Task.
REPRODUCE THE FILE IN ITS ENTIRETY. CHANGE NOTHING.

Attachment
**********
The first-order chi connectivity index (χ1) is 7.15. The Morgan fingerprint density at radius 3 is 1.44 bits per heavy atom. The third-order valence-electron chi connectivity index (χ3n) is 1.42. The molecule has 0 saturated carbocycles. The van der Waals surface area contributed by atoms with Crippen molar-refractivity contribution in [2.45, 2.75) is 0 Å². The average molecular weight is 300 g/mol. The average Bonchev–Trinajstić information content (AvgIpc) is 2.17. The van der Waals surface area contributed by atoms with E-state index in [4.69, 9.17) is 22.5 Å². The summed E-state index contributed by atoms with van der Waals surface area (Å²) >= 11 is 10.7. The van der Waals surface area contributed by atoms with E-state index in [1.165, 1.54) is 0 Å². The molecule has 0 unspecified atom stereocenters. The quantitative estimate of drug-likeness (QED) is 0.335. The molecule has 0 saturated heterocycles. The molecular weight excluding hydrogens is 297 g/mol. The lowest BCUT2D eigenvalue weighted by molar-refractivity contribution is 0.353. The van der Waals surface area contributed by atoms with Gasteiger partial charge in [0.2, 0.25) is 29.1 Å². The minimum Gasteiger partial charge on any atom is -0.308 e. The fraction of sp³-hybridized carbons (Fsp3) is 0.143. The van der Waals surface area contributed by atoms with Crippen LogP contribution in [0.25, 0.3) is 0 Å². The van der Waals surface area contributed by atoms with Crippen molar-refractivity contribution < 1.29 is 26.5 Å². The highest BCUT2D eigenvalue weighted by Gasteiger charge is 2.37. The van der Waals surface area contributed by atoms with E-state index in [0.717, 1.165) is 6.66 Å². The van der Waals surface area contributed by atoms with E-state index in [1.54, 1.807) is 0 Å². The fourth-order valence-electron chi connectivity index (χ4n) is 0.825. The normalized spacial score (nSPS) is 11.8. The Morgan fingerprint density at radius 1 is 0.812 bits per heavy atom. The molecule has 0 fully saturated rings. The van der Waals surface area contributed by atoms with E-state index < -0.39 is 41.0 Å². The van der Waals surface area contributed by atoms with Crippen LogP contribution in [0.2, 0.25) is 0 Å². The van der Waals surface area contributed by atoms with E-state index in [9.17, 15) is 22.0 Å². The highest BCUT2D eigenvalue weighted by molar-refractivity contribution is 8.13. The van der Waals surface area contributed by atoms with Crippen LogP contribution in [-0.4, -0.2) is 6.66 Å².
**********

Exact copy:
The first-order chi connectivity index (χ1) is 7.15. The Morgan fingerprint density at radius 3 is 1.44 bits per heavy atom. The third-order valence-electron chi connectivity index (χ3n) is 1.42. The molecule has 0 saturated carbocycles. The van der Waals surface area contributed by atoms with Crippen molar-refractivity contribution in [2.45, 2.75) is 0 Å². The average molecular weight is 300 g/mol. The average Bonchev–Trinajstić information content (AvgIpc) is 2.17. The van der Waals surface area contributed by atoms with E-state index in [4.69, 9.17) is 22.5 Å². The summed E-state index contributed by atoms with van der Waals surface area (Å²) >= 11 is 10.7. The van der Waals surface area contributed by atoms with E-state index in [1.165, 1.54) is 0 Å². The molecule has 0 unspecified atom stereocenters. The quantitative estimate of drug-likeness (QED) is 0.335. The molecule has 0 saturated heterocycles. The molecular weight excluding hydrogens is 297 g/mol. The lowest BCUT2D eigenvalue weighted by molar-refractivity contribution is 0.353. The van der Waals surface area contributed by atoms with Gasteiger partial charge in [0.2, 0.25) is 29.1 Å². The minimum Gasteiger partial charge on any atom is -0.308 e. The fraction of sp³-hybridized carbons (Fsp3) is 0.143. The van der Waals surface area contributed by atoms with Crippen LogP contribution in [0.25, 0.3) is 0 Å². The van der Waals surface area contributed by atoms with Crippen molar-refractivity contribution < 1.29 is 26.5 Å². The highest BCUT2D eigenvalue weighted by Gasteiger charge is 2.37. The van der Waals surface area contributed by atoms with E-state index in [0.717, 1.165) is 6.66 Å². The van der Waals surface area contributed by atoms with E-state index in [1.54, 1.807) is 0 Å². The fourth-order valence-electron chi connectivity index (χ4n) is 0.825. The normalized spacial score (nSPS) is 11.8. The Morgan fingerprint density at radius 1 is 0.812 bits per heavy atom. The molecule has 0 fully saturated rings. The van der Waals surface area contributed by atoms with E-state index < -0.39 is 41.0 Å². The van der Waals surface area contributed by atoms with Crippen LogP contribution in [0.2, 0.25) is 0 Å². The van der Waals surface area contributed by atoms with E-state index in [9.17, 15) is 22.0 Å². The highest BCUT2D eigenvalue weighted by molar-refractivity contribution is 8.13. The van der Waals surface area contributed by atoms with Crippen LogP contribution in [-0.4, -0.2) is 6.66 Å².